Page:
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P. Sivelli, E. Cavalli, A. Galli, S. Donati, P. Chelazzi, R. Marchesi, L. Marino, C. Azzolini; Photorefractive Keratectomy Using an Excimer Laser For Post-Penetrating Keratoplasty Elevated Astigmatism. Invest. Ophthalmol. Vis. Sci. 2010;51(13):4214.
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To determine the efficacy of a customized photorefractive keratectomy (PRK) in patients with post-penetrating keratoplasty (PKP) astigmatism.
20 eyes of 20 patients (12 males and 8 females) were included in the study. All patients underwent penetrating keratoplasty at least two years before to be included in the study. We divided patients into two Groups: 7 eyes (Group 1) underwent aberrometry customized photorefractive treatment, 13 eyes (Group 2) underwent a standard PRK. Before surgery all patients underwent ocular examination including corneal topography and aberrometry (Orbscan IIz, Bausch&Lomb), and pachimetry. Topography revealed a mean astigmatism of 3,25 ± 4,04 D and mean corneal pachimetry was 532 ± 29 µm. We performed PRK and LASEK surgery with an excimer laser (Zyoptix 217z100 Technolas Bausch&Lomb). Complete ocular examination was performed during 12 months’ follow up.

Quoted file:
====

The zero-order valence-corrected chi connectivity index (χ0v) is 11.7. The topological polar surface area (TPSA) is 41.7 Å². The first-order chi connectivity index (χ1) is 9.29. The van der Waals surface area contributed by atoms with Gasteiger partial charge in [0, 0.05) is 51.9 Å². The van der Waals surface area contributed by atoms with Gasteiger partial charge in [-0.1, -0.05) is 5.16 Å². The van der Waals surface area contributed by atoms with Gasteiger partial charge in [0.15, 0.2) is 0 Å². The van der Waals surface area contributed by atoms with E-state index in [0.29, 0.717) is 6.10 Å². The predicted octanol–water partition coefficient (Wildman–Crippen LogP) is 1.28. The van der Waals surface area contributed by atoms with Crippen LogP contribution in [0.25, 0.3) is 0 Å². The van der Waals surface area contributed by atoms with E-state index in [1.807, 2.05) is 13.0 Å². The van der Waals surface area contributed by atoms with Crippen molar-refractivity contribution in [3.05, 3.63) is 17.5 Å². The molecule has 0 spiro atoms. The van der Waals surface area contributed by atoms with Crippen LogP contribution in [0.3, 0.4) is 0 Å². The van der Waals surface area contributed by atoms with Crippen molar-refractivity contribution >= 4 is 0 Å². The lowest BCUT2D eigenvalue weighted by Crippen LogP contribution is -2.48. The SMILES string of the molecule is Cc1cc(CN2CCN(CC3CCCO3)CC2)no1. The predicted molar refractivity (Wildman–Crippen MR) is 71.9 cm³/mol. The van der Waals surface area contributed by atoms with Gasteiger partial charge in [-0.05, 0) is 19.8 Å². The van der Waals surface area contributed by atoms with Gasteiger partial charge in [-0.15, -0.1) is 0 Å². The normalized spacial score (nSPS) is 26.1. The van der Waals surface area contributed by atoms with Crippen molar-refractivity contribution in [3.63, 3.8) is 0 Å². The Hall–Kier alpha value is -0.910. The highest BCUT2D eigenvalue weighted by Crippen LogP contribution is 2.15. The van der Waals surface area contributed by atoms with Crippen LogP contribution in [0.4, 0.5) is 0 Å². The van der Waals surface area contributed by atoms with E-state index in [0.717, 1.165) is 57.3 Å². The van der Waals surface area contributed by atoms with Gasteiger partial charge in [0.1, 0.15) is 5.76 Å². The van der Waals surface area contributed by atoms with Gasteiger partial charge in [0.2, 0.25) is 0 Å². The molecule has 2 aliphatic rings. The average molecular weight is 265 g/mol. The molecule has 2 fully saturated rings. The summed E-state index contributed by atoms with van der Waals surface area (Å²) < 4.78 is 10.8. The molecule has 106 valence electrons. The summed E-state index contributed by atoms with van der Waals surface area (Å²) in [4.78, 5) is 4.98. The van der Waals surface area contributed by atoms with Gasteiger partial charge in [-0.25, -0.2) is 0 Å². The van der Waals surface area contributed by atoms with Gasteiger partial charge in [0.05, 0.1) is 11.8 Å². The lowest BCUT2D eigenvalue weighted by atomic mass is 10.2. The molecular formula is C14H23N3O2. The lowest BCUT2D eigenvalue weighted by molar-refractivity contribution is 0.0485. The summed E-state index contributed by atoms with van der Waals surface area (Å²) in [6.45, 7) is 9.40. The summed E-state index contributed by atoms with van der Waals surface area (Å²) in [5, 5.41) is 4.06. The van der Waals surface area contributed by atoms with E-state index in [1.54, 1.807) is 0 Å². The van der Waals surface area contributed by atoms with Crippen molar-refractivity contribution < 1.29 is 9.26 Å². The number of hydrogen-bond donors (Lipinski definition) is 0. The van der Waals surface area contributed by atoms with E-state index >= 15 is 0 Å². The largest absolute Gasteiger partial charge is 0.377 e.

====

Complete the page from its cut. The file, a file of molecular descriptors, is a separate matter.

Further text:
In Group 1 we measured at baseline a mean visual acuity of 0.9 LogMAR, at month 3 0.53 LogMAR, at month 9 0.18 LogMAR. In Group 2 we measured at baseline a mean visual acuity of 0.87 LogMAR, at month 3 0.51 LogMAR, at month 9 0.12 LogMAR. At the end of follow-up time the variation of visual acuity between Group 1 and Group 2 was not statistically significant (p>0.05).
Customized PRK didn’t show a significant better result compared to standard PRK, probably due to the not decisive role of aberrometry in the grafted eye. However, customized treatment on PKP technique revealed its worth as effective tool to reduce surgical induced astigmatism after penetrating corneal transplantation.
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